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Given the code below the method foo should compare operator-wise a given parameter bar with the lowerBound and upperBound all being of the same abstract type Bar.

trait Foo {
  type Bar <: Ordered[Bar]
  val lowerBound: Bar
  val upperBound: Bar
  def foo(bar: Bar) = bar >= lowerBound && bar <= upperBound
}

This way the trait Foo can be defined. The problems start with the below concrete class FooImpl.

class FooImpl extends Foo {
  type Bar = Int
  val lowerBound = 0
  val upperBound = 5
}

I understand that scala.Int isn't implementing what scala.runtime.RichInt does, effectively scala.math.Ordered[Int]. Defining type Bar as RichInt instead neither works as it does not conform to scala.math.Ordered[RichInt]. My third attempt to define type Bar as Ordered[Ord] where Ord is declared as type Ord and defining it in FooImpl as Int also did not work.

How would a possibly close solution look like?

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1 Answer

up vote 6 down vote accepted

There may be a more elegant solution, but you can achieve this by moving the restriction on the type to the method, rather than the type declaration:

trait Foo {
  type Bar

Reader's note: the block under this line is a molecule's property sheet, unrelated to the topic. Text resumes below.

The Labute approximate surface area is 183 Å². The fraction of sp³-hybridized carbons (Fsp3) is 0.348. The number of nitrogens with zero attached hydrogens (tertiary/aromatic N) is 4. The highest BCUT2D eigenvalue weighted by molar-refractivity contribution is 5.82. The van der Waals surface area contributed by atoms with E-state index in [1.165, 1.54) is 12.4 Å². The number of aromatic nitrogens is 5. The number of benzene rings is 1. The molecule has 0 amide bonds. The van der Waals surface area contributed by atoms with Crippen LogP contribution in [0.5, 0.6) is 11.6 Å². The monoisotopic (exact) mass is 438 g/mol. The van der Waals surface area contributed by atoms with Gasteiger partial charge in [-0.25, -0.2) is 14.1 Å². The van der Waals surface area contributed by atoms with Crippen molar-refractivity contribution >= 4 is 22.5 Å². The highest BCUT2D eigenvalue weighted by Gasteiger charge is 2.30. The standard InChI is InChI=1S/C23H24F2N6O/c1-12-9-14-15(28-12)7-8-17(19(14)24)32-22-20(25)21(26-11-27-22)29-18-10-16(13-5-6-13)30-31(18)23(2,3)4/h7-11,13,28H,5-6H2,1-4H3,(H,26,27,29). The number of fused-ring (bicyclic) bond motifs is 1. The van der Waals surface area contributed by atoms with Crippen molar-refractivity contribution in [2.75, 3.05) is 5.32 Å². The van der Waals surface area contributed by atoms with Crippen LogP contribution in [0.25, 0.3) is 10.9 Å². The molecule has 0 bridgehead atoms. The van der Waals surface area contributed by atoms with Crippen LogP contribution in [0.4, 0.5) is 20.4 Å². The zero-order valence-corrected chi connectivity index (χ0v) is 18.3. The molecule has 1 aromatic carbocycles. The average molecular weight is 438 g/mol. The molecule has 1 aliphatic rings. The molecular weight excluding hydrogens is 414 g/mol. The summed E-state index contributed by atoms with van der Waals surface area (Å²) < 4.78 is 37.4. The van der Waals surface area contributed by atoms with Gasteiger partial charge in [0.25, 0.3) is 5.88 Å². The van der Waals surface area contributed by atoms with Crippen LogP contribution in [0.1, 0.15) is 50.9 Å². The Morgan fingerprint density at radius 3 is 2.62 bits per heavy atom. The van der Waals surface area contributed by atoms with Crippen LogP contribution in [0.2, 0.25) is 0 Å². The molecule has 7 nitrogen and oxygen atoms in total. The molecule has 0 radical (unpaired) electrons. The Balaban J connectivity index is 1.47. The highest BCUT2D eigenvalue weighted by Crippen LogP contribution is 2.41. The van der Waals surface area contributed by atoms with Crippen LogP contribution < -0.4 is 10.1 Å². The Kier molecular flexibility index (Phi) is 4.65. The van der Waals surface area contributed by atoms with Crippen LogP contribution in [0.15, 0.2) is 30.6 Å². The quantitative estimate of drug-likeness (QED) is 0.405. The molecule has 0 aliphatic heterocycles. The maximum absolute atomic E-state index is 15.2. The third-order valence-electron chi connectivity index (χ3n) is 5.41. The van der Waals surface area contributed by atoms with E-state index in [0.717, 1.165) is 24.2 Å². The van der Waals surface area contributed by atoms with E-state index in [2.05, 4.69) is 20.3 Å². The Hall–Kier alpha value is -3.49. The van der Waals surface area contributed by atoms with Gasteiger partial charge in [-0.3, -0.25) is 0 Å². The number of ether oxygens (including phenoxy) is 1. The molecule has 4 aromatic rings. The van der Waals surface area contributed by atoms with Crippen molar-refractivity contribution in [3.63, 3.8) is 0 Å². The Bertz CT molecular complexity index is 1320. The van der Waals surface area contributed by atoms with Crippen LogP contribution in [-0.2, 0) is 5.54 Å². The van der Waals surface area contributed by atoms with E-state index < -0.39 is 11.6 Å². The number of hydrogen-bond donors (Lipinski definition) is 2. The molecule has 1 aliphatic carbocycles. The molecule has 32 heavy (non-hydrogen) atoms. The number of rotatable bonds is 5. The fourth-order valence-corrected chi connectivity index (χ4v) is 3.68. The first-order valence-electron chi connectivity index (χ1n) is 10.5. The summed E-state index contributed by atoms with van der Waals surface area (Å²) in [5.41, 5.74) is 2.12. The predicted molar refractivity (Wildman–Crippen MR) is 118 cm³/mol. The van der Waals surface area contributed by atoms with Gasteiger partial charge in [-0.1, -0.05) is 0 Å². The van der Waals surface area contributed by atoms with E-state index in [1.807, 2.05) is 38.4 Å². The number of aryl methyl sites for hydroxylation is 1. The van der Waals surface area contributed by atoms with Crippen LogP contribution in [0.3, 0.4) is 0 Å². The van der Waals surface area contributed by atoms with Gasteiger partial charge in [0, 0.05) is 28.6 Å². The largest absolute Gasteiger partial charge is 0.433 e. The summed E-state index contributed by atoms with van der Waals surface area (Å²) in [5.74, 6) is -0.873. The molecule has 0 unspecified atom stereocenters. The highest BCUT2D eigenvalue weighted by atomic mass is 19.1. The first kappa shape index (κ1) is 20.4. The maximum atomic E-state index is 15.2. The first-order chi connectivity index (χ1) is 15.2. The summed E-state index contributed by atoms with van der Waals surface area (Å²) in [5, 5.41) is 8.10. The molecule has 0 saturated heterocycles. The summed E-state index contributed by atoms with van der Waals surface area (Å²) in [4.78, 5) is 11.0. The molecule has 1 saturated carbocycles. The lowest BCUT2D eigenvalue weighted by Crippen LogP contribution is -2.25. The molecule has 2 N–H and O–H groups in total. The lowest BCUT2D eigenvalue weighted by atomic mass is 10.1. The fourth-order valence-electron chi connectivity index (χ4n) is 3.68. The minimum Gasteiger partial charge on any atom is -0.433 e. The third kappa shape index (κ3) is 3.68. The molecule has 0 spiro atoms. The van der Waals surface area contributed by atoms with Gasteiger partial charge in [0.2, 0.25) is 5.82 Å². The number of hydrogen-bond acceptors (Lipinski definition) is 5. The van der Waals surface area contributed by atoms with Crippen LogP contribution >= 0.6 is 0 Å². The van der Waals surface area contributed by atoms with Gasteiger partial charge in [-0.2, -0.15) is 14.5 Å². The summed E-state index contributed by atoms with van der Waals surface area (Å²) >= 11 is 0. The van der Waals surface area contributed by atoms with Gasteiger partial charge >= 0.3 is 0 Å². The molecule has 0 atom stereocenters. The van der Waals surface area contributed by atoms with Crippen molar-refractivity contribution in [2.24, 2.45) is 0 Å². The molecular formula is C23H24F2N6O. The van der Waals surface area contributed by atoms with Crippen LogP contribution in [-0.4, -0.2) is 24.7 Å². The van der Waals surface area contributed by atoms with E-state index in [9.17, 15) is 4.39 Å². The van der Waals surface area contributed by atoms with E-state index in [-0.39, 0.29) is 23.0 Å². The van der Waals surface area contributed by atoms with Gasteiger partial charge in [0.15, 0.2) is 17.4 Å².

val lowerBound: Bar
  val upperBound: Bar
  def foo(bar: Bar)(implicit ev: Bar => Ordered[Bar]) = {
    bar >= lowerBound && bar <= upperBound
  }
}

Then your FooImpl works as you have it:

class FooImpl extends Foo {
  type Bar = Int
  val lowerBound = 0
  val upperBound = 5
}

From the REPL:

scala> new FooImpl()
res0: FooImpl = FooImpl@2dbbec72

scala> res0.foo(3)
res1: Boolean = true

scala> res0.foo(7)
res2: Boolean = false

The disadvantage here is that the trait can be extended with unordered types (although foo can't be called in that case):

class A // not Ordered

class BrokenFoo extends Foo {
  type Bar = A
  val lowerBound = new A
  val upperBound = new A
} // compiles

new BrokenFoo().foo(new A) // doesn't compile

Alternatively, you can keep the requirement at the class level (and therefore stop anyone creating a BrokenFoo) as follows, but FooImpl has to change slightly:

trait Foo {
  type Bar
  implicit val baz: Bar => Ordered[Bar]
  val lowerBound: Bar
  val upperBound: Bar
  def foo(bar: Bar) = { bar >= lowerBound && bar <= upperBound }
}

class FooImpl extends Foo {
  type Bar = Int
  val baz = implicitly[Bar => Ordered[Bar]]
  val lowerBound = 0
  val upperBound = 5
}

This problem feels like view or context bounds should be applicable, but unfortunately it doesn't seem like you can use them either in type declarations or in generic type parameters on traits.

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2  
Yes, if OP is willing to to turn Foo into an abstract class, the the 'Bar' type member can be done away with, the first line of Foo's declaration can be done as "abstract class Foo[Bar <% Ordered[Bar]]". That will probably work better than just enforcing that relationship on the one method. –  Destin Feb 13 '12 at 1:45
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